photoTo paraphrase a famous general, old scams never die. They keep coming back because they fool enough people to make them profitable. Such is the venerable "government grant scam."

"They called my home phone and cell phone, claiming I was picked to receive a $7,000 federal grant," Wilson, of Klamath Falls, Ore., told ConsumerAffairs.com. "I just had to have $215 in a bank account before the so called grant would be transferred."

The scammer, of course, was hoping Wilson would provide his bank account information, so that he could take whatever money was in the account. Wilson would be left waiting for the $7,000 "grant" that would never arrive. Fortunately, Wilson didn't fall for it.

"I informed them I was reporting them to the authorities and hung up," he said.

And that's exactly what you should do if you get a call like that. For the record, the government doesn't just hand out grants without a lengthy and difficult application process.

Late, late fees

Soon after Hollywood Video went out of business, former customers began getting calls from a collection agency, telling them they owed $100 or more in late fees. Most customers professed they were never late, or paid the fees before the stores closed.

"I read my Transunion credit report to find I had a collection of $138.00 from Hollywood Video," Darin, of Amsterdam, N.Y. said. "I know I don't owe this and have rented two videos from that store in my lifetime. On your website I see tons of complaints that state the same thing."

We're not sure what's behind this, but keep in mind any debt collector is obliged to provide some documentation of the debt. A simple telephone call isn't enough.

According to the Federal Trade Commission, "every collector must send you a written validation notice telling you how much money you owe within five days after they first contact you. This notice also must include the name of the creditor to whom you owe the money, and how to proceed if you don't think you owe the money." Darin, and many other consumers, say they have received no such notice from Hollywood Video's debt collector.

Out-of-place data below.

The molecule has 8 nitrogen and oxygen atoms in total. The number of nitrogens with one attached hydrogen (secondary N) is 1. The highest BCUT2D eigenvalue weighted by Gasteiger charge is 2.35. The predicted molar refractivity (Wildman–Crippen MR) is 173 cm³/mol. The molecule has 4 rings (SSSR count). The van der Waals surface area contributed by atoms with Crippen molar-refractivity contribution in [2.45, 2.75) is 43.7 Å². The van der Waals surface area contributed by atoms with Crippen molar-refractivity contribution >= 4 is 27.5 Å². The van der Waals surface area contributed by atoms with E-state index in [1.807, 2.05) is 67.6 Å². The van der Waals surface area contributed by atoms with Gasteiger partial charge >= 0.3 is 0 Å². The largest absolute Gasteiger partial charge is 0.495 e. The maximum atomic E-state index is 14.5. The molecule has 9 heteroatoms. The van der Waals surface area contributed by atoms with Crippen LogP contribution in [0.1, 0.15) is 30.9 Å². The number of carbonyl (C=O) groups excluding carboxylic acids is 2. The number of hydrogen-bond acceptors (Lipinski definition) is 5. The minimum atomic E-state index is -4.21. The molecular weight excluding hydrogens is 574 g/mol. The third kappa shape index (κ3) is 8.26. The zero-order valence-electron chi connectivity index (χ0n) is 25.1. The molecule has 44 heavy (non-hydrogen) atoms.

He said, she said

Many consumer problems stem from a mistake. Unfortunately, it almost always falls to the consumer to try to correct it. Esther of Boynton Beach, Fla., said she called Verizon Wireless last year and was told she could end her service in December 2010 without an early termination fee.

"I paid my balance in full and cancelled service," Esther said. "I then received a bill for ending the contract early. I made sure I could cancel without penalty. Verizon is the one who told me I could cancel in December 2010.I called Verizon numerous times to question this and they said it was a mistake and that I didn't cancel early and I don't owe anything. But yet I still get a bill and now it's in collection."

Our advice is for Esther to go to a local Verizon Wireless store when they aren't busy and try to find a sympathetic employee who can help her. She needs someone to actually remove the charge from Verizon's system, and that might not be easy to do. If she's successful, she should send a copy of whatever documentation Verizon provides to each of the credit reporting agencies and ask that the collection notice be removed.

Storm clouds

Virginia, of Durham, N.C., has found herself a former AllState Insurance policyholder after 22 years. She's not exactly sure how it happened.

"In March 2011, we called the claims department to see if the damage that we found after removing a commode was covered," Virginia told ConsumerAffairs.com. "We were informed that they were not responsible for the repairs. We then suggested that we would speak to our attorney to better understand the 'insurance' dialogue.

A month later, Virginia says she received a letter stating that her policy would not be reinstated at the end of the contract. She wondered why.

"We called our agent of 22 years and he swore that it was not personal but that Allstate was dropping a lot of their customers in North Carolina because of the 2011 storm predictions," she said. "I believe that they cancelled us because of our threat to contact an attorney."

That may well be, but we find it interesting Virginia's agent told her the company is canceling insurance policies in advance of hurricane season. According to our maps, Durham is a good 200 miles from the coast.